The K55 RGB PRO XT diverges a little from CORSAIRís previous per-key backlighting designs having the lighting shine through the entire plastic backplate rather than just the key switches. The backplate acts as a diffusion medium, evening out each bright single light source so it blends with neighbouring sources. None the colour vibrancy of each LED is lost in the process.

Backlighting for the XT model specifically is per-key rather than zonal, but requires iCUE to configure and process. In other cases it can default to one of 10 pre-configured lighting effects encompassing the entire keyboard, including full-RGB rainbow or static single-colour.

The diffuse nature of the backlighting rewards blocks of colour (2x2 LEDs or more) over single LEDs. More subtle effects of one or two LEDs tend to get lost in a pool of colour, and will be discoloured slightly by the light around them. For example a single red LED surrounded by blue will appear as a patch of blueish-purple under the selected key.

That being said, the underglow effect is more impressive than it sounds. Colours are still rich and vibrant, and the appearance is one of continuous colour banding rather than point lights. The most compelling lighting effects are ones that flow as blocks or bands of colour rather than single pixels, such as Visor and Rainbow defaults. On the other hand ĎRainí effects are less easy to pick as they rely on drawing a contrast between single pixels and a uniform background.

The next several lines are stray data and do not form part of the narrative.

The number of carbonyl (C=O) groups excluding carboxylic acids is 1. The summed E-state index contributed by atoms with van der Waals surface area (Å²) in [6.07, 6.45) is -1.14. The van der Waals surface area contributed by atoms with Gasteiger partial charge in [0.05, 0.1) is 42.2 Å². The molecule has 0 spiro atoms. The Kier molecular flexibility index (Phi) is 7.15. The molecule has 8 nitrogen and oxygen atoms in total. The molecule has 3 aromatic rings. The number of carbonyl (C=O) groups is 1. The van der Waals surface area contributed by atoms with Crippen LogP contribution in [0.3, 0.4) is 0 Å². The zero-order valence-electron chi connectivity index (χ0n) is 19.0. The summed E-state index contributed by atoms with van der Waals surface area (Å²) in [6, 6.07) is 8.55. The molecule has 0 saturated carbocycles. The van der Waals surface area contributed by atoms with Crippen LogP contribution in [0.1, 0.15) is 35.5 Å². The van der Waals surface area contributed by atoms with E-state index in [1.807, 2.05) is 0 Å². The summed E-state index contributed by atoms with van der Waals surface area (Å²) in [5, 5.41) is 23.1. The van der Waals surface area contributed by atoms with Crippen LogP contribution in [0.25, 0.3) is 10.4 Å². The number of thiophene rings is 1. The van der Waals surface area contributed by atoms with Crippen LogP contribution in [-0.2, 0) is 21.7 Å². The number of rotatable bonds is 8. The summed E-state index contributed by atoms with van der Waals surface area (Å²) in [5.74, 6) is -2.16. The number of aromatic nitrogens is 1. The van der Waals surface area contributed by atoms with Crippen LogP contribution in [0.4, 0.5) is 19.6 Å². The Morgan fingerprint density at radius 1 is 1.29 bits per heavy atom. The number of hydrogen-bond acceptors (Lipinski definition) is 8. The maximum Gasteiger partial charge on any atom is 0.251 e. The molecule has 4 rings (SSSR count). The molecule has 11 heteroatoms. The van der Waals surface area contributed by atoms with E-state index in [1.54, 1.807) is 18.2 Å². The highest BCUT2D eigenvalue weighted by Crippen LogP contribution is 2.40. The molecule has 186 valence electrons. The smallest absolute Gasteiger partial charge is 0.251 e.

We should also say that the appropriate choice of keycaps allows light to shine through unobstructed, which isnít always the case on membrane keyboards.

An area notably absent any lighting is the glossy top area and media keys. An illuminated logo at least would serve to balance the keyboard well, and none on the media keys can make them a little difficult to read in low-light conditions.

iCUE lighting customisation is effectively the same as in the previous iCUE version despite the changes to a new software version. Itís based on layers, where each layer defines simple per-key effects, and layers are then stacked together to construct an overall dynamic lighting scheme.

Varying opacity over time can allow layers underneath to dominate, for example you can have a rain effect on top of a static colour backdrop isolated specifically to the numberpad, and then a Visor band going across the whole keyboard. From these simple rules you can build up immensely complex lighting programs that may even change with CPU temperature, act as an audio visualiser, or react to in-game events.

iCUE settings can also be imported from community repositories and saved for later use. Thatís another reason why CORSAIRís deep penetration into the peripheral market can be to your advantage.

For the K55 RGB PRO XT therefore, unlike other recent CORSAIR keyboards tested, installation and continuous use of the iCUE software massively unlocks the full functionality of the keyboard in a manner that cannot be replicated when not attached to a PC running iCUE. Pre-baked effects are all well and good but shouldn't be your main reason for choosing this model.